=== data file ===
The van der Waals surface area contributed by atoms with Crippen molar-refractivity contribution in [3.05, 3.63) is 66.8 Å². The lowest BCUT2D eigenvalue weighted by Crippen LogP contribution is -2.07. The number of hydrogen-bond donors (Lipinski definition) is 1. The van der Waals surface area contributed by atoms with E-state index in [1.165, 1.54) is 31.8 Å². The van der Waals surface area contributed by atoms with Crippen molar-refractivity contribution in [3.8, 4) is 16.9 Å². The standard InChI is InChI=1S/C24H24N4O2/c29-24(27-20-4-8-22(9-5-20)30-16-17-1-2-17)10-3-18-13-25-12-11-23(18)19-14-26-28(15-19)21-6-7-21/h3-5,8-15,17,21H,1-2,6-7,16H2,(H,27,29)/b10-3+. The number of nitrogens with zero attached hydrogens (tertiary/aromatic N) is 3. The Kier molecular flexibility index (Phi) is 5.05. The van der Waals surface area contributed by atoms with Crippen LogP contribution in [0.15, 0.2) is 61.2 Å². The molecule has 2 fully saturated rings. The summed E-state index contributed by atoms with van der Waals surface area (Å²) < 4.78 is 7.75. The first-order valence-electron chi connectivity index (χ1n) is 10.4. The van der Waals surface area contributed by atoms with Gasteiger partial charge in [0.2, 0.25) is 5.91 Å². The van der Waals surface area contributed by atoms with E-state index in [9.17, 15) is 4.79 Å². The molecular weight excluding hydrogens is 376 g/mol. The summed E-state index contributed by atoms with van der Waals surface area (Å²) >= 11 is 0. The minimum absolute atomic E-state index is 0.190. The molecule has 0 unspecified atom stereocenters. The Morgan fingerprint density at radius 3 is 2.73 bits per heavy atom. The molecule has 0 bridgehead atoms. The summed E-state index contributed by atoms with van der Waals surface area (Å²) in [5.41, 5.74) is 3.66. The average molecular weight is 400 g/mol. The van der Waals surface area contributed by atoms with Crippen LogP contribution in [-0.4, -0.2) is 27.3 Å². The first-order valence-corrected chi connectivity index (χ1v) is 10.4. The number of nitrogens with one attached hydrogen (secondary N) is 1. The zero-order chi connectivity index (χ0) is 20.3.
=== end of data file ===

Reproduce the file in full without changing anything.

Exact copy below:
The van der Waals surface area contributed by atoms with Crippen molar-refractivity contribution in [3.05, 3.63) is 66.8 Å². The lowest BCUT2D eigenvalue weighted by Crippen LogP contribution is -2.07. The number of hydrogen-bond donors (Lipinski definition) is 1. The van der Waals surface area contributed by atoms with E-state index in [1.165, 1.54) is 31.8 Å². The van der Waals surface area contributed by atoms with Crippen molar-refractivity contribution in [3.8, 4) is 16.9 Å². The standard InChI is InChI=1S/C24H24N4O2/c29-24(27-20-4-8-22(9-5-20)30-16-17-1-2-17)10-3-18-13-25-12-11-23(18)19-14-26-28(15-19)21-6-7-21/h3-5,8-15,17,21H,1-2,6-7,16H2,(H,27,29)/b10-3+. The number of nitrogens with zero attached hydrogens (tertiary/aromatic N) is 3. The Kier molecular flexibility index (Phi) is 5.05. The van der Waals surface area contributed by atoms with Crippen LogP contribution in [0.15, 0.2) is 61.2 Å². The molecule has 2 fully saturated rings. The summed E-state index contributed by atoms with van der Waals surface area (Å²) < 4.78 is 7.75. The first-order valence-electron chi connectivity index (χ1n) is 10.4. The van der Waals surface area contributed by atoms with Gasteiger partial charge in [0.2, 0.25) is 5.91 Å². The van der Waals surface area contributed by atoms with E-state index in [9.17, 15) is 4.79 Å². The molecular weight excluding hydrogens is 376 g/mol. The summed E-state index contributed by atoms with van der Waals surface area (Å²) >= 11 is 0. The minimum absolute atomic E-state index is 0.190. The molecule has 0 unspecified atom stereocenters. The Morgan fingerprint density at radius 3 is 2.73 bits per heavy atom. The molecule has 0 bridgehead atoms. The summed E-state index contributed by atoms with van der Waals surface area (Å²) in [5.41, 5.74) is 3.66. The average molecular weight is 400 g/mol. The van der Waals surface area contributed by atoms with Crippen LogP contribution in [-0.4, -0.2) is 27.3 Å². The first-order valence-corrected chi connectivity index (χ1v) is 10.4. The number of nitrogens with one attached hydrogen (secondary N) is 1. The zero-order chi connectivity index (χ0) is 20.3.